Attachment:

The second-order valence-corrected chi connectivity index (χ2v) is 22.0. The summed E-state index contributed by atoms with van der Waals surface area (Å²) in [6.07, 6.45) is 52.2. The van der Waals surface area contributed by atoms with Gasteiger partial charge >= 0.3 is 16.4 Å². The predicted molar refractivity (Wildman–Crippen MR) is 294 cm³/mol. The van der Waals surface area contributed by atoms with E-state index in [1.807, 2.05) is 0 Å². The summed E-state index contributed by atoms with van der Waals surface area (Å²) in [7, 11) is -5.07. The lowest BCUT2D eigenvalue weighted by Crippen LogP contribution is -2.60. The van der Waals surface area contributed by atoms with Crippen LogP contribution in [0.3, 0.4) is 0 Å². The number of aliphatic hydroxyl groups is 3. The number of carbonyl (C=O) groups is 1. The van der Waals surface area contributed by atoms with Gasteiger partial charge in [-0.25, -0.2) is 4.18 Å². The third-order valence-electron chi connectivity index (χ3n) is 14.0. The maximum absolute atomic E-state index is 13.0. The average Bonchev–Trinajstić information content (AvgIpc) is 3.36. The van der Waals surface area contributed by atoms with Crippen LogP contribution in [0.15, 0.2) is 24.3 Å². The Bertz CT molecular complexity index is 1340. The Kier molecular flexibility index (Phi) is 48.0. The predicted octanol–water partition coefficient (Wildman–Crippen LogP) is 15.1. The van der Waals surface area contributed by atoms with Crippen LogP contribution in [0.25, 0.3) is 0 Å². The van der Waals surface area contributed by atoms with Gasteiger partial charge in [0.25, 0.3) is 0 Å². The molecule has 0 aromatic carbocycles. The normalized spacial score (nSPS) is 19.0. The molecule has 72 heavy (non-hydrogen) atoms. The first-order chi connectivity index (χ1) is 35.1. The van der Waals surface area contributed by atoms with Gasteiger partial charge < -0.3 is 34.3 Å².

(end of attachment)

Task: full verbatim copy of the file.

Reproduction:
The second-order valence-corrected chi connectivity index (χ2v) is 22.0. The summed E-state index contributed by atoms with van der Waals surface area (Å²) in [6.07, 6.45) is 52.2. The van der Waals surface area contributed by atoms with Gasteiger partial charge >= 0.3 is 16.4 Å². The predicted molar refractivity (Wildman–Crippen MR) is 294 cm³/mol. The van der Waals surface area contributed by atoms with E-state index in [1.807, 2.05) is 0 Å². The summed E-state index contributed by atoms with van der Waals surface area (Å²) in [7, 11) is -5.07. The lowest BCUT2D eigenvalue weighted by Crippen LogP contribution is -2.60. The van der Waals surface area contributed by atoms with Crippen LogP contribution in [0.3, 0.4) is 0 Å². The number of aliphatic hydroxyl groups is 3. The number of carbonyl (C=O) groups is 1. The van der Waals surface area contributed by atoms with Gasteiger partial charge in [-0.25, -0.2) is 4.18 Å². The third-order valence-electron chi connectivity index (χ3n) is 14.0. The maximum absolute atomic E-state index is 13.0. The average Bonchev–Trinajstić information content (AvgIpc) is 3.36. The van der Waals surface area contributed by atoms with Crippen LogP contribution in [0.15, 0.2) is 24.3 Å². The Bertz CT molecular complexity index is 1340. The Kier molecular flexibility index (Phi) is 48.0. The predicted octanol–water partition coefficient (Wildman–Crippen LogP) is 15.1. The van der Waals surface area contributed by atoms with Crippen LogP contribution in [0.25, 0.3) is 0 Å². The van der Waals surface area contributed by atoms with Gasteiger partial charge in [0.25, 0.3) is 0 Å². The molecule has 0 aromatic carbocycles. The normalized spacial score (nSPS) is 19.0. The molecule has 72 heavy (non-hydrogen) atoms. The first-order chi connectivity index (χ1) is 35.1. The van der Waals surface area contributed by atoms with Gasteiger partial charge < -0.3 is 34.3 Å².